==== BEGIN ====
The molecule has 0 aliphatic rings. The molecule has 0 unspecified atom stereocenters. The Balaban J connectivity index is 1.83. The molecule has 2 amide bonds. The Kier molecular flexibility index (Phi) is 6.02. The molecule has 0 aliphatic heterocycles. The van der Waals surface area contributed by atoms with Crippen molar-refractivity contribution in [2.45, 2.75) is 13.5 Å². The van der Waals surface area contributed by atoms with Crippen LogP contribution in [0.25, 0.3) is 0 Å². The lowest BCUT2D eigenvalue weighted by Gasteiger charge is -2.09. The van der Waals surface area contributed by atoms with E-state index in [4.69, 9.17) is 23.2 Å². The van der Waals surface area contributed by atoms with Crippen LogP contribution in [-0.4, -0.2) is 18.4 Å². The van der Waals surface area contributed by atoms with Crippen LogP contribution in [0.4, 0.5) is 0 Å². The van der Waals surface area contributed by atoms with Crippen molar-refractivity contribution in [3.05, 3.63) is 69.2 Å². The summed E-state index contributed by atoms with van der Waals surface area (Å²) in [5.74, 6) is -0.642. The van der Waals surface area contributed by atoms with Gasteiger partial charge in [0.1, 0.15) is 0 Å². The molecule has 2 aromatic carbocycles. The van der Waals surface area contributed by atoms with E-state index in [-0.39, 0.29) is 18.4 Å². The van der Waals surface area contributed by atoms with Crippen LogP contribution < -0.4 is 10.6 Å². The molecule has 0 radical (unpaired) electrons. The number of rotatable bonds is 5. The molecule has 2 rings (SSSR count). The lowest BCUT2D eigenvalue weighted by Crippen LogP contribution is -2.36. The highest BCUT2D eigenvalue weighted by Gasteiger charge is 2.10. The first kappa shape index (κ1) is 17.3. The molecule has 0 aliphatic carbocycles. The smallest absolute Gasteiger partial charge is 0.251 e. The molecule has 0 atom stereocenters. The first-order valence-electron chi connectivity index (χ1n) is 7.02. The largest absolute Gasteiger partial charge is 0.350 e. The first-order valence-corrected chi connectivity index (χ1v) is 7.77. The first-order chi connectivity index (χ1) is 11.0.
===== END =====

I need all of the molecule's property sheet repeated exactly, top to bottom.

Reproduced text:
The molecule has 0 aliphatic rings. The molecule has 0 unspecified atom stereocenters. The Balaban J connectivity index is 1.83. The molecule has 2 amide bonds. The Kier molecular flexibility index (Phi) is 6.02. The molecule has 0 aliphatic heterocycles. The van der Waals surface area contributed by atoms with Crippen molar-refractivity contribution in [2.45, 2.75) is 13.5 Å². The van der Waals surface area contributed by atoms with Crippen LogP contribution in [0.25, 0.3) is 0 Å². The lowest BCUT2D eigenvalue weighted by Gasteiger charge is -2.09. The van der Waals surface area contributed by atoms with E-state index in [4.69, 9.17) is 23.2 Å². The van der Waals surface area contributed by atoms with Crippen LogP contribution in [-0.4, -0.2) is 18.4 Å². The van der Waals surface area contributed by atoms with Crippen LogP contribution in [0.4, 0.5) is 0 Å². The van der Waals surface area contributed by atoms with Crippen molar-refractivity contribution in [3.05, 3.63) is 69.2 Å². The summed E-state index contributed by atoms with van der Waals surface area (Å²) in [5.74, 6) is -0.642. The van der Waals surface area contributed by atoms with Gasteiger partial charge in [0.1, 0.15) is 0 Å². The molecule has 2 aromatic carbocycles. The van der Waals surface area contributed by atoms with E-state index in [-0.39, 0.29) is 18.4 Å². The van der Waals surface area contributed by atoms with Crippen LogP contribution < -0.4 is 10.6 Å². The molecule has 0 radical (unpaired) electrons. The number of rotatable bonds is 5. The molecule has 2 rings (SSSR count). The lowest BCUT2D eigenvalue weighted by Crippen LogP contribution is -2.36. The highest BCUT2D eigenvalue weighted by Gasteiger charge is 2.10. The first kappa shape index (κ1) is 17.3. The molecule has 0 aliphatic carbocycles. The smallest absolute Gasteiger partial charge is 0.251 e. The molecule has 0 atom stereocenters. The first-order valence-electron chi connectivity index (χ1n) is 7.02. The largest absolute Gasteiger partial charge is 0.350 e. The first-order valence-corrected chi connectivity index (χ1v) is 7.77. The first-order chi connectivity index (χ1) is 11.0.